Flexible Manufacturing System – Definition, Process and Features

A Flexible Manufacturing System(FMS) is a manufacturing system in which there is a certain degree of flexibility that allows the system to react in the case of changes, whether predicted or unpredicted. Flexibility is the speed at which a system can react to and accommodate change. To be considered flexible, the flexibility must exist during the entire life cycle of a product, from design to manufacturing to distribution. Flexible Manufacturing System is a computer-controlled system that can produce a variety of parts or products in any order, without the time-consuming task of changing machine setups.

The flexibility being talked about is generally considered to fall into two categories, which both contain numerous subcategories. The first category, Machine Flexibility, covers the system’s ability to be changed to produce new product types, and ability to change the order of operations executed on a part. The second category is called Routing Flexibility, which consists of the ability to use multiple machines to perform the same operation on a part, as well as the system’s ability to absorb large-scale changes, such as in volume, capacity, or capability.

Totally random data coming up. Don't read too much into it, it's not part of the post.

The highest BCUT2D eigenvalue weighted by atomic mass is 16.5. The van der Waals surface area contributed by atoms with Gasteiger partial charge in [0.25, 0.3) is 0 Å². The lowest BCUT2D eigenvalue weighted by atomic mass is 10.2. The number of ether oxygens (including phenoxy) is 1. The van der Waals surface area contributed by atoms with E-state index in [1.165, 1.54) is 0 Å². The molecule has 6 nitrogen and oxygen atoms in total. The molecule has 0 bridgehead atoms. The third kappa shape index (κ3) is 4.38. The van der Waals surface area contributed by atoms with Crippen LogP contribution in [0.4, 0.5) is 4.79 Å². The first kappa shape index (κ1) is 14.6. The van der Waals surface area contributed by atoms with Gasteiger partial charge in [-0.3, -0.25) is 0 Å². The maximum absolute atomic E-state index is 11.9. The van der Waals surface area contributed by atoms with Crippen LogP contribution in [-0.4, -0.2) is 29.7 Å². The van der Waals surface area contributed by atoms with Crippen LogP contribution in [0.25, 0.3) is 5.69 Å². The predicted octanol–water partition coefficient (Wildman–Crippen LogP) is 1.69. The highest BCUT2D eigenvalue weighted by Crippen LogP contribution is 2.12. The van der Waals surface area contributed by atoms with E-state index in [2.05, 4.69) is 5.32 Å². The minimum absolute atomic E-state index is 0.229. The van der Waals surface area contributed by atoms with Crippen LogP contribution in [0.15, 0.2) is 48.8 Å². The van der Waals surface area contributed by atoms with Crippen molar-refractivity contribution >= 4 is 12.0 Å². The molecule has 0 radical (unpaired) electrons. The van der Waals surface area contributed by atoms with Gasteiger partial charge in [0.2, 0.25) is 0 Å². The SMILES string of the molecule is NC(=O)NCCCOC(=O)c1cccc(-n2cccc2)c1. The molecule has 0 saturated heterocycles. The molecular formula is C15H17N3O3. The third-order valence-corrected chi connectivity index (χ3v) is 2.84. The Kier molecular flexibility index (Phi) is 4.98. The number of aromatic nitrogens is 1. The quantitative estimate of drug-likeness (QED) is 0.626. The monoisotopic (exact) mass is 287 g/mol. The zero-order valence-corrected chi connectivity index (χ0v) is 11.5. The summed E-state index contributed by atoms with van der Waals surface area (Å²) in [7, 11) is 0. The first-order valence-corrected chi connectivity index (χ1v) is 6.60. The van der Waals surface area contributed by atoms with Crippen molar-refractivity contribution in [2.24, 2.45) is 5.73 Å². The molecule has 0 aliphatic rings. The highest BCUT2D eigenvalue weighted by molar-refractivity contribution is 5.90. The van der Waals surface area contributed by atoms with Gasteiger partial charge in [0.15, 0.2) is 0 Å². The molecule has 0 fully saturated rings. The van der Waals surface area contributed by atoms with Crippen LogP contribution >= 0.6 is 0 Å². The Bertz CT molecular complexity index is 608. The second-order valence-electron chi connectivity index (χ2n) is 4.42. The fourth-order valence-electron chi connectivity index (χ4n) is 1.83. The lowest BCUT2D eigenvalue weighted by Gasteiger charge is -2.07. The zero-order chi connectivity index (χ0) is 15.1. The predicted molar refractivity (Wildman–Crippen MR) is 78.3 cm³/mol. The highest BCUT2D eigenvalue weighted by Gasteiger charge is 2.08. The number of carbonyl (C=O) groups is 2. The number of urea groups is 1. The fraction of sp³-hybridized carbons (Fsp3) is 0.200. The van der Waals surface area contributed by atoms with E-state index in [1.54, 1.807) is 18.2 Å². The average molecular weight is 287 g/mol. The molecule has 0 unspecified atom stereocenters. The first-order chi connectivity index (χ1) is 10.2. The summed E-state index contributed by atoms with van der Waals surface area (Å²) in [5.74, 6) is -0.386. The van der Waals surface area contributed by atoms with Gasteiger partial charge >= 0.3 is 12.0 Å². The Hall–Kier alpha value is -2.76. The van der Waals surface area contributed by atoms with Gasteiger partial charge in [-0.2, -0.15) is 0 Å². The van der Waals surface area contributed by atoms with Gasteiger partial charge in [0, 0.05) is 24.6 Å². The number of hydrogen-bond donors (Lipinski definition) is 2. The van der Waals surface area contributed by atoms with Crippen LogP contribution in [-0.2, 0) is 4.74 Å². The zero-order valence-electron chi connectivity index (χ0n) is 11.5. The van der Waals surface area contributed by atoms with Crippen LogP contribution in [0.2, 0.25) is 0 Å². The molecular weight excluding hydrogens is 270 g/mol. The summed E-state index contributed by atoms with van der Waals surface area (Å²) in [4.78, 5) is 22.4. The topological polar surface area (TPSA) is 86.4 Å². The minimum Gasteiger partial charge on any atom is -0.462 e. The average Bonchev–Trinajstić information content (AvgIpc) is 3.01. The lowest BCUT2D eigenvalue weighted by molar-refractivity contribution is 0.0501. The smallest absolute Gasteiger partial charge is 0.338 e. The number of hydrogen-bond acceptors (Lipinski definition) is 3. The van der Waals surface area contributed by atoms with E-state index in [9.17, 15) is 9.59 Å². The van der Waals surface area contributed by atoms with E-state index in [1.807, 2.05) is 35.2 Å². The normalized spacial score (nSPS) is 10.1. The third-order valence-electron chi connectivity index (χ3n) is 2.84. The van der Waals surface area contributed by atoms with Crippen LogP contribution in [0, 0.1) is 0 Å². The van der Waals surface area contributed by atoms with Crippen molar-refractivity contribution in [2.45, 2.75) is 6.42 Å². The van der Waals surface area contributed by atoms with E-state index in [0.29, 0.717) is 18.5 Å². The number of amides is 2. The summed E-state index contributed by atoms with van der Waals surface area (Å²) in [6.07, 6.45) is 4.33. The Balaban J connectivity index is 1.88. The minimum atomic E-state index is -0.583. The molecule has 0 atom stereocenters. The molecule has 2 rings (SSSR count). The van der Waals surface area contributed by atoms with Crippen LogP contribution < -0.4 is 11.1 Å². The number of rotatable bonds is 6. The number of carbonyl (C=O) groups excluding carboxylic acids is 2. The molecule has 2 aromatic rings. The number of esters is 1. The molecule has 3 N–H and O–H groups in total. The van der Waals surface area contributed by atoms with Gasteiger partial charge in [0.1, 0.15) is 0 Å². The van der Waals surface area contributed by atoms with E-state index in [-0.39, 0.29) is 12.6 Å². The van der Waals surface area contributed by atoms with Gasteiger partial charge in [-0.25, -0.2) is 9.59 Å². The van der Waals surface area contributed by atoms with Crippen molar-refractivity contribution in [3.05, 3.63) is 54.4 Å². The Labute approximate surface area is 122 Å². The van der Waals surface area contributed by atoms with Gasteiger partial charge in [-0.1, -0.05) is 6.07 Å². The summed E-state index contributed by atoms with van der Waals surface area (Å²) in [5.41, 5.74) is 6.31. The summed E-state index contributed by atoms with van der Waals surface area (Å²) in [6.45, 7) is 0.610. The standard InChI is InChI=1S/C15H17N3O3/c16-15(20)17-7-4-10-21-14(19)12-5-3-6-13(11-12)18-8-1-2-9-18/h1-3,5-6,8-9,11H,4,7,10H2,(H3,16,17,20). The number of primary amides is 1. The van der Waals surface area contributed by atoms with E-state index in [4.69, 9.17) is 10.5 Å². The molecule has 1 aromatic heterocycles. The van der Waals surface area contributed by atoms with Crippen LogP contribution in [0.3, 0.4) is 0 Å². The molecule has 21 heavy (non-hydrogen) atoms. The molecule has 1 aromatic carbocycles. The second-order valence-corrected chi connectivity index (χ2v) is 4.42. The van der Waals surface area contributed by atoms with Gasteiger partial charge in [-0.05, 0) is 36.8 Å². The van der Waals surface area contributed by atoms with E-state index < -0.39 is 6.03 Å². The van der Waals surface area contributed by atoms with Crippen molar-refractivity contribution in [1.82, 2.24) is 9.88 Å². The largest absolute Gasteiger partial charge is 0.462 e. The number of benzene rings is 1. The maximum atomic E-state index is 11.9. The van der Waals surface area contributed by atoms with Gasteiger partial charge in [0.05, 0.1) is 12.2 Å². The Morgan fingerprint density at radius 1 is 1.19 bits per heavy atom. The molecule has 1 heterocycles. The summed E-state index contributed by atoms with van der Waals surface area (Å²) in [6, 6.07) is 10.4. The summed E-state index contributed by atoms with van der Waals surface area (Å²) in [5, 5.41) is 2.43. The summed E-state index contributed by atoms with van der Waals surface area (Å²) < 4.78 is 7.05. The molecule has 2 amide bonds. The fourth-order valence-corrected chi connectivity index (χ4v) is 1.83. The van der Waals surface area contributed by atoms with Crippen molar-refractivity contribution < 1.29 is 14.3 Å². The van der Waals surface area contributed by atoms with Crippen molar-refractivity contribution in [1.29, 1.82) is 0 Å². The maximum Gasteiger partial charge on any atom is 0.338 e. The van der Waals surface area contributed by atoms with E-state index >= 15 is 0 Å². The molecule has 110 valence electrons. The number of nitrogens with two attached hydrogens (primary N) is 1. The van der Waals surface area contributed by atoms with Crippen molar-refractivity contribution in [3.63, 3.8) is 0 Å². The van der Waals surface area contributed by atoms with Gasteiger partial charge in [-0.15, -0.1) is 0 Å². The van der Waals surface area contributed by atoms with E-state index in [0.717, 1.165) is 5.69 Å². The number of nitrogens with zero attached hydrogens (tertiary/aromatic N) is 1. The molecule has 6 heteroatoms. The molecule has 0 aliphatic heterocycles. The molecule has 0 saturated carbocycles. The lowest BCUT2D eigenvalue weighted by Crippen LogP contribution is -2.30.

The main advantage of an Flexible Manufacturing System is its high flexibility in managing manufacturing resources like time and effort in order to manufacture a new product. The best application of an FMS is found in the production of small sets of products like those from a mass production.

FM systems are supposed to provide the manufacturer with efficient flexible machines that increase productivity and produce quality parts. However, FM systems are not the answer to all manufacturers’ problems. The level of flexibility is limited to the technological abilities of the FM systems. FM systems are being used all over the manufacturing world and though out industries. A basic knowledge of this kind of technology is very important because FM systems are involved in almost everything that you come in contact with in today’s world. From the coffee maker to your remote control FM systems are used all over.

History of Flexible Manufacturing Systems